The Decatur (Ill.) Park District plans to decrease the green fees at one of its three municipal properties. The lower price would be combined with speed golf and special events to market the property as a fun, less traditional golf course.
Faced with ongoing problems getting golfers to its courses, the Decatur Park District may resort to new tactics next year: lowering the price at Scovill Golf Course, the Decatur (Ill.) Herald-Review reported.
The park district’s board of commissioners appeared to agree on October 22 with a staff recommendation to lower the cost for 18 holes with a cart at Scovill Golf Course to $29, all seven days a week, starting in 2015. Nine holes with a cart would come to $19, the Herald-Review reported.
Prices at Hickory Point Golf Course and Red Tail Run Golf Course would remain flat, with 18 holes and a cart costing adult players about $40 weekdays and $43 on weekends. Those prices currently apply to Scovill Golf Course as well, the Herald-Review reported.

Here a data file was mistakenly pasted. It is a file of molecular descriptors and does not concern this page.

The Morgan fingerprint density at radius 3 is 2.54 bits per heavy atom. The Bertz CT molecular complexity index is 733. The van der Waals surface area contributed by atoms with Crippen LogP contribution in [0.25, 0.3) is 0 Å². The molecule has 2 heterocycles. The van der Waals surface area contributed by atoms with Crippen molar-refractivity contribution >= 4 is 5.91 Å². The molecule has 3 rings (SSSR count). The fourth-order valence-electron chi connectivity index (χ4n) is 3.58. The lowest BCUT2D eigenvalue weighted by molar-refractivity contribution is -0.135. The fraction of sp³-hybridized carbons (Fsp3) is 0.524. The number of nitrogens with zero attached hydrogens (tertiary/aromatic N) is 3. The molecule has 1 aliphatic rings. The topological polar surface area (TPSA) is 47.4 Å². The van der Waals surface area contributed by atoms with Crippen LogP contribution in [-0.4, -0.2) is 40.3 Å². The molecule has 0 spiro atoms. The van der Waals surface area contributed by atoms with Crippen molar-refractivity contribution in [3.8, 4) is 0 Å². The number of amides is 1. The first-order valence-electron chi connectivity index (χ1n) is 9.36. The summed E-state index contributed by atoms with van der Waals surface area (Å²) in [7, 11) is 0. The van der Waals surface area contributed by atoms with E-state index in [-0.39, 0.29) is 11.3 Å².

Chief Financial Officer Rodney Buhr said the unconventional move would be targeted to attract more people to the course, particularly those who have never golfed or do not golf often. The lower price would be combined with new offerings, such as speed golf and special events, to market Scovill as a “fun,” less traditional course, the Herald-Review reported.
There will also be golf clubs available so that people can try out the sport without making a big investment in equipment, the Herald-Review reported.
“It’s out of the box, a different way of looking at things,” he said. “We’ve closed courses, we’ve cut costs, we haven’t filled positions, so kind of just the natural sequence is, what’s left?”
Buhr pointed out that the change won’t help the district if golfers simply move from Hickory Point and Red Tail to the less expensive Scovill. The district must attract 1,455 more rounds of golf and 1,600 more cart rentals in order to bring in the same amount of revenue as this year, the Herald-Review reported.
Park board President Jack Kenny said the district would also seek to change Scovill’s course so that it is not as challenging, which could encourage less-frequent golfers to come out. “I think we had to do something,” he said.
The discussion came during the board’s annual consideration of facility fees and its tax levy for the coming year, both of which are expected to receive a vote at the next meeting November 5, the Herald-Review reported.